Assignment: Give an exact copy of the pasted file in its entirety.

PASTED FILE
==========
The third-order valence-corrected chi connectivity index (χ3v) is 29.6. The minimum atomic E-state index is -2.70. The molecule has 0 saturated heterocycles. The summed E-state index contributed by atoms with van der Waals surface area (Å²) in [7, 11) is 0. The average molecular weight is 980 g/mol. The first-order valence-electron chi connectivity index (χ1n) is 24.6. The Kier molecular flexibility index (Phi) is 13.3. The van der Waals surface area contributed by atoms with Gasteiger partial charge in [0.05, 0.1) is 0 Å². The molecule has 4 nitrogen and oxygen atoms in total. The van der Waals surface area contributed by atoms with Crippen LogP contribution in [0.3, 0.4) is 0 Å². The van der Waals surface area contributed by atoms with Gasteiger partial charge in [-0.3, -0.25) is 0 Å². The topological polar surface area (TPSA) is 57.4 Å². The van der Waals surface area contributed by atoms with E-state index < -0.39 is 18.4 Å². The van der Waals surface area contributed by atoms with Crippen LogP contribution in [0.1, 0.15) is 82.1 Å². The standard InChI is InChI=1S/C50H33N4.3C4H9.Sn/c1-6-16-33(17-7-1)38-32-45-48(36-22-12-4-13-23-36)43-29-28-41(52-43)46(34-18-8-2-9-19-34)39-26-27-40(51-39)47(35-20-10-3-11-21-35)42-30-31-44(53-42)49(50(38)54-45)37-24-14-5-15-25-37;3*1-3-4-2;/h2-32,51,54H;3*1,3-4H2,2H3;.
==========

The third-order valence-corrected chi connectivity index (χ3v) is 29.6. The minimum atomic E-state index is -2.70. The molecule has 0 saturated heterocycles. The summed E-state index contributed by atoms with van der Waals surface area (Å²) in [7, 11) is 0. The average molecular weight is 980 g/mol. The first-order valence-electron chi connectivity index (χ1n) is 24.6. The Kier molecular flexibility index (Phi) is 13.3. The van der Waals surface area contributed by atoms with Gasteiger partial charge in [0.05, 0.1) is 0 Å². The molecule has 4 nitrogen and oxygen atoms in total. The van der Waals surface area contributed by atoms with Crippen LogP contribution in [0.3, 0.4) is 0 Å². The van der Waals surface area contributed by atoms with Gasteiger partial charge in [-0.3, -0.25) is 0 Å². The topological polar surface area (TPSA) is 57.4 Å². The van der Waals surface area contributed by atoms with E-state index < -0.39 is 18.4 Å². The van der Waals surface area contributed by atoms with Crippen LogP contribution in [0.1, 0.15) is 82.1 Å². The standard InChI is InChI=1S/C50H33N4.3C4H9.Sn/c1-6-16-33(17-7-1)38-32-45-48(36-22-12-4-13-23-36)43-29-28-41(52-43)46(34-18-8-2-9-19-34)39-26-27-40(51-39)47(35-20-10-3-11-21-35)42-30-31-44(53-42)49(50(38)54-45)37-24-14-5-15-25-37;3*1-3-4-2;/h2-32,51,54H;3*1,3-4H2,2H3;.